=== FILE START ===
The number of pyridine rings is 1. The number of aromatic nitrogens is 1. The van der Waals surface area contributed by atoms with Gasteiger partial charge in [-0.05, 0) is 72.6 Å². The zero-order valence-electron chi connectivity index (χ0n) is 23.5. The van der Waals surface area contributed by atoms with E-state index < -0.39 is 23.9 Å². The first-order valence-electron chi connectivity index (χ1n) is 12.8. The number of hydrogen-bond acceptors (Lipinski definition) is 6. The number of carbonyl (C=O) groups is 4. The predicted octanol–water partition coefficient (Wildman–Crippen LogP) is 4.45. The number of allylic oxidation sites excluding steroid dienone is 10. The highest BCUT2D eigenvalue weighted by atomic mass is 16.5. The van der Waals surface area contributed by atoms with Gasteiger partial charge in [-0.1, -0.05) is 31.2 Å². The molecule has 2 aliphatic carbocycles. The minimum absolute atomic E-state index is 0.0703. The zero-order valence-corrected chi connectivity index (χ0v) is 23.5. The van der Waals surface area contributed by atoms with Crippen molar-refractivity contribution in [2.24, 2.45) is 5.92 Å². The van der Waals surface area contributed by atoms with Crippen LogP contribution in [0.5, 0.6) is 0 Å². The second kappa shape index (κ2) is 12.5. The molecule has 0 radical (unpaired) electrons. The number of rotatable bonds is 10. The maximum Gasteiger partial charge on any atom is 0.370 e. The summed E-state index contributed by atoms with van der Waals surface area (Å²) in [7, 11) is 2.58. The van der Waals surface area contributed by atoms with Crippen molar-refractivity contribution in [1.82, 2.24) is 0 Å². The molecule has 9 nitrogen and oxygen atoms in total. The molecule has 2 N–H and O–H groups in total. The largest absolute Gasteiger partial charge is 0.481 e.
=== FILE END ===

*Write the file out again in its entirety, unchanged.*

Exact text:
The number of pyridine rings is 1. The number of aromatic nitrogens is 1. The van der Waals surface area contributed by atoms with Gasteiger partial charge in [-0.05, 0) is 72.6 Å². The zero-order valence-electron chi connectivity index (χ0n) is 23.5. The van der Waals surface area contributed by atoms with E-state index < -0.39 is 23.9 Å². The first-order valence-electron chi connectivity index (χ1n) is 12.8. The number of hydrogen-bond acceptors (Lipinski definition) is 6. The number of carbonyl (C=O) groups is 4. The predicted octanol–water partition coefficient (Wildman–Crippen LogP) is 4.45. The number of allylic oxidation sites excluding steroid dienone is 10. The highest BCUT2D eigenvalue weighted by atomic mass is 16.5. The van der Waals surface area contributed by atoms with Gasteiger partial charge in [-0.1, -0.05) is 31.2 Å². The molecule has 2 aliphatic carbocycles. The minimum absolute atomic E-state index is 0.0703. The zero-order valence-corrected chi connectivity index (χ0v) is 23.5. The van der Waals surface area contributed by atoms with Crippen molar-refractivity contribution in [2.24, 2.45) is 5.92 Å². The van der Waals surface area contributed by atoms with Crippen LogP contribution in [0.5, 0.6) is 0 Å². The second kappa shape index (κ2) is 12.5. The molecule has 0 radical (unpaired) electrons. The number of rotatable bonds is 10. The maximum Gasteiger partial charge on any atom is 0.370 e. The summed E-state index contributed by atoms with van der Waals surface area (Å²) in [7, 11) is 2.58. The van der Waals surface area contributed by atoms with Crippen molar-refractivity contribution in [1.82, 2.24) is 0 Å². The molecule has 9 nitrogen and oxygen atoms in total. The molecule has 2 N–H and O–H groups in total. The largest absolute Gasteiger partial charge is 0.481 e.